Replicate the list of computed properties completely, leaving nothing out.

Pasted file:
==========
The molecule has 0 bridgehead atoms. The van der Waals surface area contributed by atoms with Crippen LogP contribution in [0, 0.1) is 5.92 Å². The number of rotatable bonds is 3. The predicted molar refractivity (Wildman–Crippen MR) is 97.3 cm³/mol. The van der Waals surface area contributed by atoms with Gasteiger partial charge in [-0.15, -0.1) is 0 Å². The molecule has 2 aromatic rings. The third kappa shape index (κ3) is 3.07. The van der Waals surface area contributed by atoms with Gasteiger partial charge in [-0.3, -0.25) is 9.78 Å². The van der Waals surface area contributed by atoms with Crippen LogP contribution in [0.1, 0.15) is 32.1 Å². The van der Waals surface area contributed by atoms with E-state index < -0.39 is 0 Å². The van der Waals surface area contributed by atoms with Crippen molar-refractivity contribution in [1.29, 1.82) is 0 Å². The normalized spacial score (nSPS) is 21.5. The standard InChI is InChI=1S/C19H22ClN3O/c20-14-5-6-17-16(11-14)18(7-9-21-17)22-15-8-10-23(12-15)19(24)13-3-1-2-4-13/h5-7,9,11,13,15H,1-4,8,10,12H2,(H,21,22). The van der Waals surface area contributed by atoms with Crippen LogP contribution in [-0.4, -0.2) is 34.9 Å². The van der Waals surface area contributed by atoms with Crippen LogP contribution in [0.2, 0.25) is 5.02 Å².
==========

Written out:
The molecule has 0 bridgehead atoms. The van der Waals surface area contributed by atoms with Crippen LogP contribution in [0, 0.1) is 5.92 Å². The number of rotatable bonds is 3. The predicted molar refractivity (Wildman–Crippen MR) is 97.3 cm³/mol. The van der Waals surface area contributed by atoms with Gasteiger partial charge in [-0.15, -0.1) is 0 Å². The molecule has 2 aromatic rings. The third kappa shape index (κ3) is 3.07. The van der Waals surface area contributed by atoms with Gasteiger partial charge in [-0.3, -0.25) is 9.78 Å². The van der Waals surface area contributed by atoms with Crippen LogP contribution in [0.1, 0.15) is 32.1 Å². The van der Waals surface area contributed by atoms with E-state index < -0.39 is 0 Å². The van der Waals surface area contributed by atoms with Crippen molar-refractivity contribution in [1.29, 1.82) is 0 Å². The normalized spacial score (nSPS) is 21.5. The standard InChI is InChI=1S/C19H22ClN3O/c20-14-5-6-17-16(11-14)18(7-9-21-17)22-15-8-10-23(12-15)19(24)13-3-1-2-4-13/h5-7,9,11,13,15H,1-4,8,10,12H2,(H,21,22). The van der Waals surface area contributed by atoms with Crippen LogP contribution in [-0.4, -0.2) is 34.9 Å². The van der Waals surface area contributed by atoms with Crippen LogP contribution in [0.2, 0.25) is 5.02 Å².